# A simple ordinary differential equation

Consider an entire function $f : \mathbb{C} \rightarrow \mathbb{C}$! We search the function $$g: (a,b) \rightarrow \mathbb{C},$$ which solves the following equation locally: $g'(t)=f(g(t))$ and $g(0)=f(x_0)$.

I can compute the inverse $G$ of $g$, if $f(x_0) \neq 0$, i.e. $$G(y) = \int\limits_{f(x_0)}^y \frac{d s}{f(s)}.$$

I also known how to compute the Taylor expansion recursively, whose radius of convergence is positive (see below). Also we can give suitable approximations of the solution in terms of Picard iterations. I am not interested in such a solution!

Is there an alternative to this integral expression?

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Though f may be entire, the solution won't necessarily be so; take $f(u)=1+u^2$ for instance. – J. M. Nov 15 '10 at 8:54
If $f$ is real valued on the reals and $x_0$ is real your equation reduces to a standard autonomous equation $g'=f(g)$ on $R$. Why do you expect anything better than the standard representation of the solution, which is given precisely by your last formula? – Piero D'Ancona Nov 15 '10 at 10:13
@J.M: That is definitely true, I am not hoping for something entire. This example related to the tangens is a good illustration. @Piero D'Ancona: I hope that $f$ entire, does allow for a better description of the solutions. – Marc Palm Nov 15 '10 at 10:25

It is hard to guess what you are looking for. Take the apparently simpler case where $f$ is a polynomial, say of degree $d$. If $d = 1$ you have an explicit solution in terms of the exponential function (because your $G$ is logarithmic). If $d = 2$ the solution can be written in terms of trigonometric functions. If $d = 3$ you need elliptic functions to express the solution explicitly. As soon as $d$ is greater than $3$, I don't know of any standard naming for the functions you get or any interesting theory of these functions.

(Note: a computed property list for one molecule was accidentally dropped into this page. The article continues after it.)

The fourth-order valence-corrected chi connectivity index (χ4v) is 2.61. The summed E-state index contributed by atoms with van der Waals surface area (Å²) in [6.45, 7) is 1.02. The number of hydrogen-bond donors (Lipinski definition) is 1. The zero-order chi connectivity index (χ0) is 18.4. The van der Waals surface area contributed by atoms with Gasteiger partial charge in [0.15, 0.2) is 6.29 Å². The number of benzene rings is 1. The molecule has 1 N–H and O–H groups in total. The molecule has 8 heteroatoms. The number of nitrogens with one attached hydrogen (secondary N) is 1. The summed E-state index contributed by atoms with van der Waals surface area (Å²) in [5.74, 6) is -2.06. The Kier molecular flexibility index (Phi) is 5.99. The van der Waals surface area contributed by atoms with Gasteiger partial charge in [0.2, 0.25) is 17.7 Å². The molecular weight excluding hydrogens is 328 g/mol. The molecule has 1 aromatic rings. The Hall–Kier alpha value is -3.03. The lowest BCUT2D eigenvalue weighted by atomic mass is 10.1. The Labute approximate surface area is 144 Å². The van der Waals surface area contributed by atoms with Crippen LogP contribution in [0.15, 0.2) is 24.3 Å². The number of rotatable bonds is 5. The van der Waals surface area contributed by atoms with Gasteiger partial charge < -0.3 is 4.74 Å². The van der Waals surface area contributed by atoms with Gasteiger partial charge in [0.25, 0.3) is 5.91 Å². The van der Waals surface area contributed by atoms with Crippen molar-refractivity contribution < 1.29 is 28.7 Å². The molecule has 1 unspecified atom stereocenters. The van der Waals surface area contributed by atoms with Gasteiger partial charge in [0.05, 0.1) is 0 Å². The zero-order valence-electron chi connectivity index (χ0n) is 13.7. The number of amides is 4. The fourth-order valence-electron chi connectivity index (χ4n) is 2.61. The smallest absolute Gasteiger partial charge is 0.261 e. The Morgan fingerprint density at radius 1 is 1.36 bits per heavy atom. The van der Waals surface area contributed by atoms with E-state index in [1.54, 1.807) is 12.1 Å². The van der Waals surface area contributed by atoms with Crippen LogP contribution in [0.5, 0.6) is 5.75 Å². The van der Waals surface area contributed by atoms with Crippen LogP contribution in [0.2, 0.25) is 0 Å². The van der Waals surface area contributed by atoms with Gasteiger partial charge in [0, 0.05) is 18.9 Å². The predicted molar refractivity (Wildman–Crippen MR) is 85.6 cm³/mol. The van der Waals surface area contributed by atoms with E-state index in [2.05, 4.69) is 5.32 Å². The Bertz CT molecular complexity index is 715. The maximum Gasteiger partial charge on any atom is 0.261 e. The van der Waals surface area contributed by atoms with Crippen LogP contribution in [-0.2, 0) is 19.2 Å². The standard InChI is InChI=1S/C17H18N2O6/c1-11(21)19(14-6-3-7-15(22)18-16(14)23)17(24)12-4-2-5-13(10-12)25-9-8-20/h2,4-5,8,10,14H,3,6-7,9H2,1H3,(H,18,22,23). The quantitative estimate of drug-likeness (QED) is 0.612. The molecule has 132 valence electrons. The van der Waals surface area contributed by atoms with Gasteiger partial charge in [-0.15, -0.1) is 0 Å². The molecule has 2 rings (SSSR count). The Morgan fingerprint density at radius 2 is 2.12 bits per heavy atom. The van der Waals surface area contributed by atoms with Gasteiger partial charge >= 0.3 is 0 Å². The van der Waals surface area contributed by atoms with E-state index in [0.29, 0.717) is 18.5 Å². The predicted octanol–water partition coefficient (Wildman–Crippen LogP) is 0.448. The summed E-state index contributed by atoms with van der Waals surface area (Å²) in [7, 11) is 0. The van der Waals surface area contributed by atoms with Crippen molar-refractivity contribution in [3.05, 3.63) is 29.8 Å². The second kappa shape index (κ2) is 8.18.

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I don't think you need elliptic functions yet for $d=3$; you may have been thinking of the DE for Weierstrass: ${y^{\prime}}^2=4y^3-a y-b$ where the derivative is squared. On the other hand, $y^{\prime}=4y^3-a y-b$ requires the solution of a nasty-looking transcendental equation involving sums of logarithms. – J. M. Nov 15 '10 at 16:20
Thanks, you're right, J.M., I did forget the square! :-( – Dick Palais Nov 15 '10 at 16:56
I choose this as the correct answer since it comes closest to what I wanted. In the case of an elliptic equation, we get Jacobi's theory of elliptic function. This theory is well understood. If there a nicer expression I will probably find them here. The function $\sqrt{x}$ is "almost entire", hence I accept this argument as an indication! Thanks for this illustrating examples. – Marc Palm Nov 17 '10 at 11:10

You don't need the Cauchy-Kovalevskaya theorem. Just the analytic inverse function theorem.

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The power series for $g$ has a positive radius of convergence; this is a consequence of the Cauchy-Kovalevskaya theorem (which is a statement about PDEs, but an ODE is just a PDE with one variable).

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@Florian and Michael Renardy: The problem with the radius of convergence is now solved. Since power series are hard to analyse, I am searching for another expression. My problem is not as well posed as I have thought. – Marc Palm Nov 15 '10 at 14:37